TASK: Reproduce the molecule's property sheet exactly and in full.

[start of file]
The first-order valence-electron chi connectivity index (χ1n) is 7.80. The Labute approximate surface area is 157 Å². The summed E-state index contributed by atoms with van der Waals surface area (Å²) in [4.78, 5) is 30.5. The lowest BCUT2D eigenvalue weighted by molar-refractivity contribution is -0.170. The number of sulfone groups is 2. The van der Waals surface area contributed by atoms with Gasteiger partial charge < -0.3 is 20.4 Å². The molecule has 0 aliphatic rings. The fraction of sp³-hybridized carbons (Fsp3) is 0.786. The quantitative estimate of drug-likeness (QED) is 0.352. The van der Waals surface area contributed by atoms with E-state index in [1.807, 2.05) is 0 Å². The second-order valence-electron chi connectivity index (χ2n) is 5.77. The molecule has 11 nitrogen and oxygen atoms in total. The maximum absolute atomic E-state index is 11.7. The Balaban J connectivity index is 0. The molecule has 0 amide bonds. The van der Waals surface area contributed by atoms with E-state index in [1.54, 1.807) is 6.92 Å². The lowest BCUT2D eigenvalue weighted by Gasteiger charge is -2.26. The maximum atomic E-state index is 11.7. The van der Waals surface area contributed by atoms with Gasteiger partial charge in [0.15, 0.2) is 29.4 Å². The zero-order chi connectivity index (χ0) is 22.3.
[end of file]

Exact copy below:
The first-order valence-electron chi connectivity index (χ1n) is 7.80. The Labute approximate surface area is 157 Å². The summed E-state index contributed by atoms with van der Waals surface area (Å²) in [4.78, 5) is 30.5. The lowest BCUT2D eigenvalue weighted by molar-refractivity contribution is -0.170. The number of sulfone groups is 2. The van der Waals surface area contributed by atoms with Gasteiger partial charge < -0.3 is 20.4 Å². The molecule has 0 aliphatic rings. The fraction of sp³-hybridized carbons (Fsp3) is 0.786. The quantitative estimate of drug-likeness (QED) is 0.352. The van der Waals surface area contributed by atoms with E-state index in [1.807, 2.05) is 0 Å². The second-order valence-electron chi connectivity index (χ2n) is 5.77. The molecule has 11 nitrogen and oxygen atoms in total. The maximum absolute atomic E-state index is 11.7. The Balaban J connectivity index is 0. The molecule has 0 amide bonds. The van der Waals surface area contributed by atoms with E-state index in [1.54, 1.807) is 6.92 Å². The lowest BCUT2D eigenvalue weighted by Gasteiger charge is -2.26. The maximum atomic E-state index is 11.7. The van der Waals surface area contributed by atoms with Gasteiger partial charge in [0.15, 0.2) is 29.4 Å². The zero-order chi connectivity index (χ0) is 22.3.